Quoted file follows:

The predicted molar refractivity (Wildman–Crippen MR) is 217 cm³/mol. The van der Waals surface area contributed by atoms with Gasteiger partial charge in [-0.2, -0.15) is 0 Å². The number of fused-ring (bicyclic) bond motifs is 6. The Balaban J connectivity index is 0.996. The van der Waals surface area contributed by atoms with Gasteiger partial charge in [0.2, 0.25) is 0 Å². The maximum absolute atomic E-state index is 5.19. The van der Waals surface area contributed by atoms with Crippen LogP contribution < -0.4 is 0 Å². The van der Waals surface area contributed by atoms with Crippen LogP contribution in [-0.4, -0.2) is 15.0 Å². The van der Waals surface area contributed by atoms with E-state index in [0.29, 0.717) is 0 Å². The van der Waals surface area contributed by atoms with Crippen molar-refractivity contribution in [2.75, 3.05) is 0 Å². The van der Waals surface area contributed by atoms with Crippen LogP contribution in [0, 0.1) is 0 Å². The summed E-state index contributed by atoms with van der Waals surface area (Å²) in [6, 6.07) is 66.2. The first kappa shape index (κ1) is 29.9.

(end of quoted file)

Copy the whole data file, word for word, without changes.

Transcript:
The predicted molar refractivity (Wildman–Crippen MR) is 217 cm³/mol. The van der Waals surface area contributed by atoms with Gasteiger partial charge in [-0.2, -0.15) is 0 Å². The number of fused-ring (bicyclic) bond motifs is 6. The Balaban J connectivity index is 0.996. The van der Waals surface area contributed by atoms with Gasteiger partial charge in [0.2, 0.25) is 0 Å². The maximum absolute atomic E-state index is 5.19. The van der Waals surface area contributed by atoms with Crippen LogP contribution < -0.4 is 0 Å². The van der Waals surface area contributed by atoms with Crippen LogP contribution in [-0.4, -0.2) is 15.0 Å². The van der Waals surface area contributed by atoms with E-state index in [0.29, 0.717) is 0 Å². The van der Waals surface area contributed by atoms with Crippen molar-refractivity contribution in [2.75, 3.05) is 0 Å². The van der Waals surface area contributed by atoms with Crippen LogP contribution in [0, 0.1) is 0 Å². The summed E-state index contributed by atoms with van der Waals surface area (Å²) in [6, 6.07) is 66.2. The first kappa shape index (κ1) is 29.9.